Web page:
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Thread: Is the "mobile first" trend becoming obsolete?

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    Default Is the "mobile first" trend becoming obsolete?

    With the slowdown of smartphone growth, the trend of content design is no longer just around mobile, but instead a new trend, "Multiscreen."

    In the last few years, the phrase "mobile first" has become popular. Attach "mobile first" to your fund management company and your business value will multiply. It's similar to "dot-com," "slo-mo," "cloud-based," and "big data." The prosperity of these trends. But while mobile design is still an important part of any development strategy, the concept of "mobile first" and "mobile only" is becoming obsolete and will only be appropriate for those situations. and specific application.

    The preferred idea for mobile is to design an online experience for the mobile Web before designing for the desktop. In many cases, it has a broader meaning, such as a design that is almost mobile-centric or mobile-centric, with development efforts being a priority for mobile. Of course, the reason is the huge growth in mobile usage IQOS Việt Nam, compared to the time spent on PCs or other monitors such as televisions. But while the amount of data consumed on mobile continues to grow exponentially, primarily in video and multimedia content, the shift to data-consumption devices has begun to slow down.
    Why is that? Seems like the revolution that Steve Jobs mentioned, "the post-PC era" had to pause a little or perhaps it slightly deviated in a different direction from his prediction. While sales of laptops and PCs are unlikely to be in the uptrend, this market is not dead.

    Instead, we are seeing a shift to thinner consumer devices, with applications and content in the cloud. For example, Chromebooks also have their own market segments, such as K-12 education. We are also seeing a revolution in the tablet market, with some successful products like the Surface, as we grow with the combination of both worlds. The tablets are excellent multimedia content consoles, and are especially useful in industries such as real estate or the pharmaceutical business. But for most experts, the PC is still the dominant device, and the smartphone / tablet is just an accessory.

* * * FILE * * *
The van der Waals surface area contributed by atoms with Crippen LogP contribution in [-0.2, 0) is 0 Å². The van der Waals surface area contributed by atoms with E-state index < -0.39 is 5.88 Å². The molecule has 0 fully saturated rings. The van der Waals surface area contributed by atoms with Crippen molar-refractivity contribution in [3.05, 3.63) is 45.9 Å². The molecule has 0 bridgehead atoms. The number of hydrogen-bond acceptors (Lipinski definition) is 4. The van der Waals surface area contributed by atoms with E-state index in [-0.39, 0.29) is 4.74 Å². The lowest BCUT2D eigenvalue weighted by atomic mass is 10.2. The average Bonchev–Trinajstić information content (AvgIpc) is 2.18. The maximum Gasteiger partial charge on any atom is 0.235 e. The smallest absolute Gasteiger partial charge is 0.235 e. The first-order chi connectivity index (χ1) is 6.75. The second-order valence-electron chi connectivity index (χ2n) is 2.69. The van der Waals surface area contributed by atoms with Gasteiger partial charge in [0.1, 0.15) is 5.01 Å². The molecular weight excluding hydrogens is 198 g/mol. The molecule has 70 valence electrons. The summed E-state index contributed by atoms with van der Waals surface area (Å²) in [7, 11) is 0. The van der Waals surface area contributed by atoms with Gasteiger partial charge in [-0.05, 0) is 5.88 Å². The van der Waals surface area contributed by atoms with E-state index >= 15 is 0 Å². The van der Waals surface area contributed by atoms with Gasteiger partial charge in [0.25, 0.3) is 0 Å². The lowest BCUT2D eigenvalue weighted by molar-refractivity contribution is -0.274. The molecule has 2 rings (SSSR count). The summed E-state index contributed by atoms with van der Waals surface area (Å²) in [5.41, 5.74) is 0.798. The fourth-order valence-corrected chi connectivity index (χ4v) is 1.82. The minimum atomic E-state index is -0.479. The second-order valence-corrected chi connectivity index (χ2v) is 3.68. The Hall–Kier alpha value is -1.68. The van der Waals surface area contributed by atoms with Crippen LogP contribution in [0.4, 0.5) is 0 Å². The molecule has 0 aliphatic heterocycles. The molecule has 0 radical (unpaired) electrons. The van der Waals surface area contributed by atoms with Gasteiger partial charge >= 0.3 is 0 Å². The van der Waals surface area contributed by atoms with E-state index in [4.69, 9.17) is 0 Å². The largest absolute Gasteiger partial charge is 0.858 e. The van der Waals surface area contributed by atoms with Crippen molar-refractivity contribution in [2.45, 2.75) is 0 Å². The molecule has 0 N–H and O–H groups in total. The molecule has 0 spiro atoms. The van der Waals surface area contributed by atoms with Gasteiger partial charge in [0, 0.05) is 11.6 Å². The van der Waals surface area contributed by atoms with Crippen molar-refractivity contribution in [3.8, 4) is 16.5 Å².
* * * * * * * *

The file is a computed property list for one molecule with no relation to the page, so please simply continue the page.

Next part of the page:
Another factor is the steady growth and improvement in the quality of Web applications and responsive design, as content can respond to the screen from time to time. This seems to have eliminated the quarrel between native app and HTML5, or at least until one of the two disappears becomes a concern. In the next few years, both of these will almost certainly coexist, as the trajectory of hardware innovation is shorter than software and user experience revolution.
    So what does this mean? It seems that the focus of the design is less on the "mobile first" experience and more on optimizing the multi-screen experience, or "screen of the moment." Let's face it. If we were naming a IQOS smartphone today, we would call it a laptop, rather than a smartphone. This device has a unique and immense value: always with you, always on, location, and more useful than ever. So developing the evolution of these laptops is very important. It's likely that in the next few years, we will see a combination of tablet form factors, laptops and Chromebooks in some way.

    We should also pay attention to the role of the TV in all this. When content comes with other factors, such as the cloud platform and less wiring than, better looking and more interactive, and equipment commonly known as "TV sitting in a small room of you" It could be a 60 inch screen and easily moved around your home. Or images will be projected onto a large plane.

    The "mobile first" concept has evolved into a "multiscreen" strategy. This evolution will force online content and applications to be adjusted, based on portable computing devices and the context of each moment.
    Source: Internet
    Last edited by baka1503; 12-21-2017 at 12:23 PM.

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